Four dining outlets are branded stations in the new Union Street Market, where over 700 students now grab reimbursable lunches each day. The stations are Basil’s (Italian/pizza), Mercado de Salsa (Mexican), WokWorks (Asian) and House Specialties (traditional American/international entrees).
Each features an entrée of the day plus sides, including an unlimited amount of fruits and vegetables. Fresh produce is also incorporated into the recipes as much as possible. This is something Huff has gone out of his way to emphasize—and apparently with impressive results.
“He has turned out some fantastic new recipes using healthy fresh produce,” offers Griffin. “He even got high schoolers to eat kale!” (students reportedly can go through 20 pounds in one lunch period).
Other fresh produce-based favorites include candy-roasted sweet potatoes, farm-fresh cherry tomatoes in a pesto basil sauce and cucumber salad made with onions and sesame oil.
Many of the fresh fruits and vegetables served at the school are sourced through an arrangement with the nearby PeachCrest Farm, a 330-acre USDA certified organic farm in Stradford, OK.
Peachcrest is even able to keep up the deliveries in the colder months thanks to its hoop house: last winter, it managed to supply all of the district’s spring mix needs. Lately it has also begun supplying processed vegetables such as sweet potato sticks.
The Union Street Market has also engaged the broader school community as business and design students helped develop names for the stations and even for individal dishes, and also designed the promotional materials such as the menu boards, fliers and posters.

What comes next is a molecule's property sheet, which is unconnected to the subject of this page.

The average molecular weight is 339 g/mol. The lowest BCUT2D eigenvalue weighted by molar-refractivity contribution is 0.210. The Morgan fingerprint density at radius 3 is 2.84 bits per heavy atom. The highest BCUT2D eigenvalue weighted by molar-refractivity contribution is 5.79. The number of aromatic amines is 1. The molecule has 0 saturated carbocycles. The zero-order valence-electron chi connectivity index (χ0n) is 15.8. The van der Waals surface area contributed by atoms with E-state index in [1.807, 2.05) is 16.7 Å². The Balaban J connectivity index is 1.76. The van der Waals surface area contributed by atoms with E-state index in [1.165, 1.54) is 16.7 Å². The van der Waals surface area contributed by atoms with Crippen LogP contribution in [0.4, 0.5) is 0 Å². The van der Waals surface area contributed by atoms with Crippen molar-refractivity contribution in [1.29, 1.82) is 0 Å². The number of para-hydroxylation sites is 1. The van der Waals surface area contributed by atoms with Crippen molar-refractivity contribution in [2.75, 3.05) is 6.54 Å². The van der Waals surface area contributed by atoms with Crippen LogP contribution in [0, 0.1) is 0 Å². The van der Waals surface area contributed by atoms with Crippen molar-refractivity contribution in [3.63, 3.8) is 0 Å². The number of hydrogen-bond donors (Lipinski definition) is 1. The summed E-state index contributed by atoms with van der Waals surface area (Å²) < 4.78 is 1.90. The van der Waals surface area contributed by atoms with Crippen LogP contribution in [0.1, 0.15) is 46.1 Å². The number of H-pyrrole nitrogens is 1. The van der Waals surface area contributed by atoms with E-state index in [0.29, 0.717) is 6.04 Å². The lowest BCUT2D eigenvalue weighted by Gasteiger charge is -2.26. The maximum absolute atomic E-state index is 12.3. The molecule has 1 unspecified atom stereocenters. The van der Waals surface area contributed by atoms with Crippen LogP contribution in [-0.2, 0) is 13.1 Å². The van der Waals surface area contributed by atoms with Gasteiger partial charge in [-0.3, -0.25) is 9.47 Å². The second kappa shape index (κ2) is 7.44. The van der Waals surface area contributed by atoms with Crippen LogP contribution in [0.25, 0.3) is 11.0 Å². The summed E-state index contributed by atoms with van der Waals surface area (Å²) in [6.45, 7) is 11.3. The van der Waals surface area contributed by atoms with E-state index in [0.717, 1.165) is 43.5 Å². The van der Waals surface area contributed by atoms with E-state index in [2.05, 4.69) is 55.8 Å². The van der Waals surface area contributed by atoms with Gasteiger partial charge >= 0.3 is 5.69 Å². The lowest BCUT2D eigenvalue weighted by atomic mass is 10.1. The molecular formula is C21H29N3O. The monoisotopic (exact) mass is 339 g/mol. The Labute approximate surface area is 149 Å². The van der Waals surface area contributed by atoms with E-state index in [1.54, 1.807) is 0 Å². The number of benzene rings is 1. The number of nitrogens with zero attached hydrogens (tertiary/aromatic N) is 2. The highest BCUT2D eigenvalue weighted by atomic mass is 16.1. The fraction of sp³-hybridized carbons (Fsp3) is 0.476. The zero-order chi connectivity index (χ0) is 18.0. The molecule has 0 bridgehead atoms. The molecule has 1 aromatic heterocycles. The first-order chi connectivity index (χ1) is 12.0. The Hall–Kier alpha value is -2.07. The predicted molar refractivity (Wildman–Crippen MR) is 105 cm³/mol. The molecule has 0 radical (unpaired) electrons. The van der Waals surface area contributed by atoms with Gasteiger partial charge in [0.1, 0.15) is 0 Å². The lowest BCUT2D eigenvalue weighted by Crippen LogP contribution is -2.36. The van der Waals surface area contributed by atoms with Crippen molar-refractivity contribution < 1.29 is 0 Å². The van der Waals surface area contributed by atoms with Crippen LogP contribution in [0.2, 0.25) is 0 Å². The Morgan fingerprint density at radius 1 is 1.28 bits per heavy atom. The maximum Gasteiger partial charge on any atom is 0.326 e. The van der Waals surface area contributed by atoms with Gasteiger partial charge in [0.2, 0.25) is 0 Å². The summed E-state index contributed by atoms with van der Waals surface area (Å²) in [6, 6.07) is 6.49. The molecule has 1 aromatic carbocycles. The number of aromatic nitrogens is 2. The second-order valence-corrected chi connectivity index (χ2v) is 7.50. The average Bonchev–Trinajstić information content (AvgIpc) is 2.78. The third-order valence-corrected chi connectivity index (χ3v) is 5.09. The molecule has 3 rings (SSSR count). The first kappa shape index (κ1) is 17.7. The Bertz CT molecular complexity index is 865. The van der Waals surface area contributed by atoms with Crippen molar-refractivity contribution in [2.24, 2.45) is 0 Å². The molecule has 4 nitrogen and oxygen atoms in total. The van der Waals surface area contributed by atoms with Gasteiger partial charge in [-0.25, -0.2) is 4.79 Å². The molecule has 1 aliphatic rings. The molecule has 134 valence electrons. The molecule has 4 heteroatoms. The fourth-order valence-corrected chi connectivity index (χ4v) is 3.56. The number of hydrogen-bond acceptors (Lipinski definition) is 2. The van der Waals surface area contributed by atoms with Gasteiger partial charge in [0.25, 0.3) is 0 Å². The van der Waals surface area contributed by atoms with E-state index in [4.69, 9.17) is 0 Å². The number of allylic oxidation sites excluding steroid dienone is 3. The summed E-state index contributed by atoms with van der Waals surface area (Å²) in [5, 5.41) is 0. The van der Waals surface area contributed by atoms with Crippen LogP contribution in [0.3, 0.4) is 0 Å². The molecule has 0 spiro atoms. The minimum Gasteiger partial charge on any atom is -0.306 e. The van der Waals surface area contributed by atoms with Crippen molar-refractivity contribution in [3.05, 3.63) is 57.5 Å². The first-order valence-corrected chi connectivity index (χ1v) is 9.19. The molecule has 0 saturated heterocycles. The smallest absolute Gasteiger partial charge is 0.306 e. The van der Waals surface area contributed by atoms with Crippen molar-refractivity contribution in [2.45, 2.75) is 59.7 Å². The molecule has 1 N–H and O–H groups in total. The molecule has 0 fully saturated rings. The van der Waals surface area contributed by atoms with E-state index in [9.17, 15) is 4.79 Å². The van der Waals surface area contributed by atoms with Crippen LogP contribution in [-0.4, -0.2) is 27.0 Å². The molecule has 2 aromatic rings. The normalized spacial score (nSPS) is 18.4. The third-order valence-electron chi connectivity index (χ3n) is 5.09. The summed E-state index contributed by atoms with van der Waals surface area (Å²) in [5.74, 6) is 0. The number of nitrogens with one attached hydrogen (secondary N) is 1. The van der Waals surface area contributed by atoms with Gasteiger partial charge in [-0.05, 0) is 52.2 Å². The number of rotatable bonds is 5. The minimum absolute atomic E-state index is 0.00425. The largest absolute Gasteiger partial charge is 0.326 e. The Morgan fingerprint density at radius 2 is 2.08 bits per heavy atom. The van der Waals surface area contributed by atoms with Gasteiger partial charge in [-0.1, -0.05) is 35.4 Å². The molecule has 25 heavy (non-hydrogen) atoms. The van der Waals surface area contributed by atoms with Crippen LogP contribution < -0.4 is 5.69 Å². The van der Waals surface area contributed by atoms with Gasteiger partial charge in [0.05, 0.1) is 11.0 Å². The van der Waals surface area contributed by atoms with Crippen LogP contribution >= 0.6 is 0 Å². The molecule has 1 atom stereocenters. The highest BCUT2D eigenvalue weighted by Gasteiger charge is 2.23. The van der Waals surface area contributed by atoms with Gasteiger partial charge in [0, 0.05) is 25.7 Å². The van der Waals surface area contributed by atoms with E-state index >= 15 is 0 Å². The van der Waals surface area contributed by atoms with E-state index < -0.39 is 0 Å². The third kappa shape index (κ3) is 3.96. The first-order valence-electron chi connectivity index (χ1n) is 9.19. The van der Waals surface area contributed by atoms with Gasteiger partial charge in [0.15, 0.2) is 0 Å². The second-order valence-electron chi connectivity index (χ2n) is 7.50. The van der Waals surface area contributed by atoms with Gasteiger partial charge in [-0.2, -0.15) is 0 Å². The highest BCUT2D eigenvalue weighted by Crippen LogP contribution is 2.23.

Kiosks, Cafés and Coffee
The high school also boasts a pair of kiosk stations: The Grill sells some 170 reimbursable meals centered on hot panini sandwiches a day, while the Energy Bar is a grab-and-go a la carte outlet that generates about $300 a day in sales. Future plans call for an advance ordering option to allow staff and teachers to get meals quickly.
Both kiosks are located in high-traffic thoroughfares to provide convenience for students.
Another option is the standalone Deli station, based on the Subway chain’s production model for customized, made-to-order sandwiches. Its three lines, which serve up to 350 customers a day, give students willing to trade the wait time for customized meals that option alongside the other more briskly moving lines at the school's eight other dining locations.
One of those other locations is the old cafeteria, which, now rebranded as the Caf, lives on as a kind of snack bar offering heartier fare like burgers, sliders and chicken wings. It also sports a new salad bar that helps fulfill the vegetable component requirement for reimbursable meals (and which is a popular stop for health-conscious and frugal adult staff as well). The Caf sees some 225 customers a day for lunch and another 175 or so for breakfast.
The last addition to the mix is the Cyber Cafe in the Collegiate Academy. It offers coffee and specialty coffee drinks, smoothies and grab-and-go foods. Currently generating about $650 a day out of the programs total $1500 in daily a la carte sales, the Cyber Café stays open for most of the day and is also open in the evenings when the Collegiate Academy hosts night classes through Union’s partnership with Tulsa Community College.
The attractive open spaces of the Collegiate Academy, plus its large meeting room, have also helped make it an increasingly desirable venue for catered events, both for internal and external customers. The additional revenue stream bolsters what is already a healthy fiscal outlook for the department, given the growing participation counts and general enthusiasm among students and staff for “their” very cool onsite dining program.